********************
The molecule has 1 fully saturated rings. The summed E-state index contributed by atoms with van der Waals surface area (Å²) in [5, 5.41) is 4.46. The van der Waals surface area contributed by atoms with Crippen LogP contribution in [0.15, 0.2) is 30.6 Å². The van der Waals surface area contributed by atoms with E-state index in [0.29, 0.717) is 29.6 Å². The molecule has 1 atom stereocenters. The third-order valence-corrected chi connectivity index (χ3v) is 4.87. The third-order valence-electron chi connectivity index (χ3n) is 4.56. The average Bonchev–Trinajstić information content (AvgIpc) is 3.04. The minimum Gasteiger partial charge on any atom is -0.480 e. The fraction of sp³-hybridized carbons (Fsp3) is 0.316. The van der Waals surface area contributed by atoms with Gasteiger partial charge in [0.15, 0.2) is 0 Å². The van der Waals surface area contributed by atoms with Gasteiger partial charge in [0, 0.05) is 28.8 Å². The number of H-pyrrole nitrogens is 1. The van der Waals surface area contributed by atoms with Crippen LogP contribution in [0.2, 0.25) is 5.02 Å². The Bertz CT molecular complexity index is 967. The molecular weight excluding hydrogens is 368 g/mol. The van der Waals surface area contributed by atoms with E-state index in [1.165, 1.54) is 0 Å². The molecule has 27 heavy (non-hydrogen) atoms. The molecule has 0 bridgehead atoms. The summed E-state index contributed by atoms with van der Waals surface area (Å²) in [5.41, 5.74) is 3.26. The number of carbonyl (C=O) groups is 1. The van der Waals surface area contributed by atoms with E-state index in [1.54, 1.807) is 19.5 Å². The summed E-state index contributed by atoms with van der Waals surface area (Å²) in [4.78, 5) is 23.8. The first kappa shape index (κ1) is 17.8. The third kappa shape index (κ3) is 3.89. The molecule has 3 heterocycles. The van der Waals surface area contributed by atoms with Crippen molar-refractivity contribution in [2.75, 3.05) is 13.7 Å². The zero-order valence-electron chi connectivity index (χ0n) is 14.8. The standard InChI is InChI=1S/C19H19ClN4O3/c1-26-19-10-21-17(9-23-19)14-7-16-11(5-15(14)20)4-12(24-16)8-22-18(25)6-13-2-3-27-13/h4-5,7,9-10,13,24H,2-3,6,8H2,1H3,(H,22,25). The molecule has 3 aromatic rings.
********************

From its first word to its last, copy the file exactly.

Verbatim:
The molecule has 1 fully saturated rings. The summed E-state index contributed by atoms with van der Waals surface area (Å²) in [5, 5.41) is 4.46. The van der Waals surface area contributed by atoms with Crippen LogP contribution in [0.15, 0.2) is 30.6 Å². The van der Waals surface area contributed by atoms with E-state index in [0.29, 0.717) is 29.6 Å². The molecule has 1 atom stereocenters. The third-order valence-corrected chi connectivity index (χ3v) is 4.87. The third-order valence-electron chi connectivity index (χ3n) is 4.56. The average Bonchev–Trinajstić information content (AvgIpc) is 3.04. The minimum Gasteiger partial charge on any atom is -0.480 e. The fraction of sp³-hybridized carbons (Fsp3) is 0.316. The van der Waals surface area contributed by atoms with Gasteiger partial charge in [0.15, 0.2) is 0 Å². The van der Waals surface area contributed by atoms with Gasteiger partial charge in [0, 0.05) is 28.8 Å². The number of H-pyrrole nitrogens is 1. The van der Waals surface area contributed by atoms with Crippen LogP contribution in [0.2, 0.25) is 5.02 Å². The Bertz CT molecular complexity index is 967. The molecular weight excluding hydrogens is 368 g/mol. The van der Waals surface area contributed by atoms with E-state index in [1.165, 1.54) is 0 Å². The molecule has 27 heavy (non-hydrogen) atoms. The molecule has 0 bridgehead atoms. The summed E-state index contributed by atoms with van der Waals surface area (Å²) in [5.41, 5.74) is 3.26. The number of carbonyl (C=O) groups is 1. The van der Waals surface area contributed by atoms with E-state index in [1.54, 1.807) is 19.5 Å². The summed E-state index contributed by atoms with van der Waals surface area (Å²) in [4.78, 5) is 23.8. The first kappa shape index (κ1) is 17.8. The third kappa shape index (κ3) is 3.89. The molecule has 3 heterocycles. The van der Waals surface area contributed by atoms with Crippen molar-refractivity contribution in [2.75, 3.05) is 13.7 Å². The zero-order valence-electron chi connectivity index (χ0n) is 14.8. The standard InChI is InChI=1S/C19H19ClN4O3/c1-26-19-10-21-17(9-23-19)14-7-16-11(5-15(14)20)4-12(24-16)8-22-18(25)6-13-2-3-27-13/h4-5,7,9-10,13,24H,2-3,6,8H2,1H3,(H,22,25). The molecule has 3 aromatic rings.